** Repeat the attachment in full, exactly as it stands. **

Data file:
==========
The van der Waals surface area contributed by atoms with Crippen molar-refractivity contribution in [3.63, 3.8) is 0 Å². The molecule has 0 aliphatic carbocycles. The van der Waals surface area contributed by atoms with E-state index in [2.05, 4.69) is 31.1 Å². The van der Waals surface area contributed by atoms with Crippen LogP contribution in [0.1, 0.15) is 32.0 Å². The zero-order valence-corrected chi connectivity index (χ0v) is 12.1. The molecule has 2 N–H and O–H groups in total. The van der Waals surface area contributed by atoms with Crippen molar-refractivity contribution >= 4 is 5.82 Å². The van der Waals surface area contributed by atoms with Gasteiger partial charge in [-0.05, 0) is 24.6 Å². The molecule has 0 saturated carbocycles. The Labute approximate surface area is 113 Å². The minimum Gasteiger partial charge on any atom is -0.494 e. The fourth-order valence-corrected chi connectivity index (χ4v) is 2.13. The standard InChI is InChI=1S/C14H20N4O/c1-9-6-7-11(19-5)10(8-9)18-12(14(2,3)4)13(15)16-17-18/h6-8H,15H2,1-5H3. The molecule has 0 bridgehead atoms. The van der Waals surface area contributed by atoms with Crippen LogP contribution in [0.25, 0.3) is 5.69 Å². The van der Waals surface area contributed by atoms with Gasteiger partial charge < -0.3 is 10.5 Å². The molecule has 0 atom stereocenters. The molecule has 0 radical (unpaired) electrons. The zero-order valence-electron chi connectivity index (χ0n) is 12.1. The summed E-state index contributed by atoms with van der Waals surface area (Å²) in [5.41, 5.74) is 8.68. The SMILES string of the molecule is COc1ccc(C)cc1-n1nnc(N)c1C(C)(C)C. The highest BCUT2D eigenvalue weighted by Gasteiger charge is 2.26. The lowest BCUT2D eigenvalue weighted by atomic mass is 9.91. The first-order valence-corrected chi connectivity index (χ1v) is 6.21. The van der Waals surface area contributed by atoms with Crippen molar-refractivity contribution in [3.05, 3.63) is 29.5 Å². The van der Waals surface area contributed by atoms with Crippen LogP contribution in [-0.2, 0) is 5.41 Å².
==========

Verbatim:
The van der Waals surface area contributed by atoms with Crippen molar-refractivity contribution in [3.63, 3.8) is 0 Å². The molecule has 0 aliphatic carbocycles. The van der Waals surface area contributed by atoms with E-state index in [2.05, 4.69) is 31.1 Å². The van der Waals surface area contributed by atoms with Crippen LogP contribution in [0.1, 0.15) is 32.0 Å². The zero-order valence-corrected chi connectivity index (χ0v) is 12.1. The molecule has 2 N–H and O–H groups in total. The van der Waals surface area contributed by atoms with Crippen molar-refractivity contribution >= 4 is 5.82 Å². The van der Waals surface area contributed by atoms with Gasteiger partial charge in [-0.05, 0) is 24.6 Å². The molecule has 0 saturated carbocycles. The Labute approximate surface area is 113 Å². The minimum Gasteiger partial charge on any atom is -0.494 e. The fourth-order valence-corrected chi connectivity index (χ4v) is 2.13. The standard InChI is InChI=1S/C14H20N4O/c1-9-6-7-11(19-5)10(8-9)18-12(14(2,3)4)13(15)16-17-18/h6-8H,15H2,1-5H3. The molecule has 0 bridgehead atoms. The van der Waals surface area contributed by atoms with Crippen LogP contribution in [0.25, 0.3) is 5.69 Å². The van der Waals surface area contributed by atoms with Gasteiger partial charge < -0.3 is 10.5 Å². The molecule has 0 atom stereocenters. The molecule has 0 radical (unpaired) electrons. The zero-order valence-electron chi connectivity index (χ0n) is 12.1. The summed E-state index contributed by atoms with van der Waals surface area (Å²) in [5.41, 5.74) is 8.68. The SMILES string of the molecule is COc1ccc(C)cc1-n1nnc(N)c1C(C)(C)C. The highest BCUT2D eigenvalue weighted by Gasteiger charge is 2.26. The lowest BCUT2D eigenvalue weighted by atomic mass is 9.91. The first-order valence-corrected chi connectivity index (χ1v) is 6.21. The van der Waals surface area contributed by atoms with Crippen molar-refractivity contribution in [3.05, 3.63) is 29.5 Å². The van der Waals surface area contributed by atoms with Crippen LogP contribution in [-0.2, 0) is 5.41 Å².